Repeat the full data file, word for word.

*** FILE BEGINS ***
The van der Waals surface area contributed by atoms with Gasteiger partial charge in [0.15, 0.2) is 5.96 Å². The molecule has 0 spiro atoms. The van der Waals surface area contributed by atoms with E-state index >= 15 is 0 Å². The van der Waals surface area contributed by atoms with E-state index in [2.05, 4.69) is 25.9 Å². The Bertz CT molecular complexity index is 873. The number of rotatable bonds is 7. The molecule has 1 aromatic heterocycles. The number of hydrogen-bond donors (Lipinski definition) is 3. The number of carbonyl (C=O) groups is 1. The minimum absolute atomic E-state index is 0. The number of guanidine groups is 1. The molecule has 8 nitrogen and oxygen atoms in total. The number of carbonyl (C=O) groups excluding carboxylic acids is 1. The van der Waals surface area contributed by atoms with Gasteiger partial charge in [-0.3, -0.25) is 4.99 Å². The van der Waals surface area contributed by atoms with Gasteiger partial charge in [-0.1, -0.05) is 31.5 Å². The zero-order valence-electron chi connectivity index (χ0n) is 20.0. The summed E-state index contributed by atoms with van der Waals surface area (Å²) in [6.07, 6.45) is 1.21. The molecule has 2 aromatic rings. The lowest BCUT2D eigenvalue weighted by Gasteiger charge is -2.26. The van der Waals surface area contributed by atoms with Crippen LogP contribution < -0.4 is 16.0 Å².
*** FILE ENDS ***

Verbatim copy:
The van der Waals surface area contributed by atoms with Gasteiger partial charge in [0.15, 0.2) is 5.96 Å². The molecule has 0 spiro atoms. The van der Waals surface area contributed by atoms with E-state index >= 15 is 0 Å². The van der Waals surface area contributed by atoms with E-state index in [2.05, 4.69) is 25.9 Å². The Bertz CT molecular complexity index is 873. The number of rotatable bonds is 7. The molecule has 1 aromatic heterocycles. The number of hydrogen-bond donors (Lipinski definition) is 3. The number of carbonyl (C=O) groups is 1. The minimum absolute atomic E-state index is 0. The number of guanidine groups is 1. The molecule has 8 nitrogen and oxygen atoms in total. The number of carbonyl (C=O) groups excluding carboxylic acids is 1. The van der Waals surface area contributed by atoms with Gasteiger partial charge in [-0.3, -0.25) is 4.99 Å². The van der Waals surface area contributed by atoms with Gasteiger partial charge in [-0.1, -0.05) is 31.5 Å². The zero-order valence-electron chi connectivity index (χ0n) is 20.0. The summed E-state index contributed by atoms with van der Waals surface area (Å²) in [6.07, 6.45) is 1.21. The molecule has 2 aromatic rings. The lowest BCUT2D eigenvalue weighted by Gasteiger charge is -2.26. The van der Waals surface area contributed by atoms with Crippen LogP contribution < -0.4 is 16.0 Å².